blending an assortment of thoughts and experiences for my friends, relations and kindred spirit

blending an assortment of thoughts and experiences for my friends, relations and kindred spirit
By Alison Hobbs, blending a mixture of thoughts and experiences for friends, relations and kindred spirits.

Tuesday, November 21, 2017

A warehouse full of goodness

This blogpost was written with help from Tricia Johnson, for which I am most grateful. 

A corner of the Ottawa Food Bank's warehouse
On Chris' birthday we were invited to visit the headquarters of the Ottawa Food Bank, at 1317 Michael Street. Along with ten other people, we had been picked from the pool of this year's supporters to meet some of the staff, to hear what the Food Bank does, and to get a tour of the warehouse. It turned out to be quite an education.

"Wealth in Ottawa is hidden; so is poverty," said Tricia Johnson during her introduction. More than 41,000 people in and around Ottawa are helped each month, 36% of whom are children.

"We're looking for solutions, not throwing food and money at the issues!" she stated. Even so, $6-million is needed to operate the Ottawa Food Bank each year. The main emphasis is to solicit donations from private individuals rather than companies, because the former are a more consistent source of income. The City of Ottawa annually contributes 3% of the Food Bank's income, and there are also regular offerings from institutions such as the Trillium Foundation. For instance, a grant from Trillium recently allowed the Ottawa Food Bank to put $90,000 towards a new vehicle. The truck-drivers, by the way, are all rigorously trained professionals assisted by unpaid volunteers.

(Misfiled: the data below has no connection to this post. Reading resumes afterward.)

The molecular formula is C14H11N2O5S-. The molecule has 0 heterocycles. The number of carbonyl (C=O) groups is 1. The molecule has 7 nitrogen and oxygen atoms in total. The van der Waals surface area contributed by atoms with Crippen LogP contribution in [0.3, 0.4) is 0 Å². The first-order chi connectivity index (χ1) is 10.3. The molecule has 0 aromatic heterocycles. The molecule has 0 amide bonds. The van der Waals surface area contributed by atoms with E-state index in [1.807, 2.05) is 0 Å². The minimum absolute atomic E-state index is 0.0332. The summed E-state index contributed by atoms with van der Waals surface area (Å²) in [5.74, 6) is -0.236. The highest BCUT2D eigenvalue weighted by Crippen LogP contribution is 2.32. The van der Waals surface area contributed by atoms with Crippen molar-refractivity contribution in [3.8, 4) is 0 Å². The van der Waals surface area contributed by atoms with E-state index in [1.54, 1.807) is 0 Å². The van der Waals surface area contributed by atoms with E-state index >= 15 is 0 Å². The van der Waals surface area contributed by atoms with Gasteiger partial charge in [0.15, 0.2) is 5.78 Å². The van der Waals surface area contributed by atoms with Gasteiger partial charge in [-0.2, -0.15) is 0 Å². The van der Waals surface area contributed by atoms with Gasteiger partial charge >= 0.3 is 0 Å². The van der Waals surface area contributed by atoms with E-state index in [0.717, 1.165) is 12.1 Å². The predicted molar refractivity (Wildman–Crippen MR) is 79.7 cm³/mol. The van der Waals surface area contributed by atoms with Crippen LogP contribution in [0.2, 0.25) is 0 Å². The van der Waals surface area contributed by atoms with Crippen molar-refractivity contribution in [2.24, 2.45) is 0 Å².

The list of local community agencies to whom the Food Bank delivers supplies is very long; there are currently 112 of them. We saw this list affixed to the warehouse wall, and it includes after-school programs and summer lunch programs. Also listed are the agencies that provide emergency food hampers for individuals and families, and agencies that provide hot meals for people in need of food immediately. Before the Ottawa Food Bank was first established as a "temporary measure" in 1984, church groups were the organisations helping hungry people in our city.

In the main hall of the warehouse, products are boxed and stored within defined categories. $125,000 a year is spent on providing baby food (and diapers). The other food deemed essential has green and yellow labels in the warehouse: peanut butter, baked beans, soups. The less essential items —desserts, bottles or cans of pop, etc. — have pink labels. These are still wanted, though, for the sake of variety in people's diets.

The Food Bank relies on the assistance of some 3000 temporary volunteers to help sort the donations from food-drives throughout the year. Paul Brown, the operations manager, attributes this year's unseasonally warm weather to the poor public response to this year's Thanksgiving Food drive, only half as effective as usual.

The expiry date of foodstuffs is strictly adhered to and perishable items are very carefully stored and dispatched at the right temperature; food safety is a top priority. Paul had a lot to say about this. He ensures that all incoming products are carefully labelled, because one piece of bad publicity could ruin the Food Bank's reputation. Fresh produce arrives in refrigerated trucks. The Bud-Lite boxes we were shown contained frozen meat, not beer! Collecting and delivering meat is a new venture, supplying protein for hot meal programs that serve people throughout the city. The local Metro or Walmart grocery stores freeze their excess meat in advance of the pick-up. For community food banks, the Ottawa Food Bank purchases ground beef and frozen fish for food hampers made available to impoverished households.

Tofu and dairy products are also donated by the store chains. In the walk-in fridge (we all walked in to take a look) were milk and milk-based drinks — even cartons of caramel latte! A grocery chain recently offered several boxes of fresh oranges which couldn't be sold at their stores because one or two of the oranges weren't in perfect condition. Fruit juices, cereal bars and apples are set aside for school programs. We also saw boxes full of potatoes and carrots. However, one type of food that is not acceptable at the warehouse is anything that's pre-baked. "I just don't want it sitting here, rotting!" said Paul.

They are exploring various possibilities to discover which model of Food Banking works best and liaising with the local press to make this a public conversation.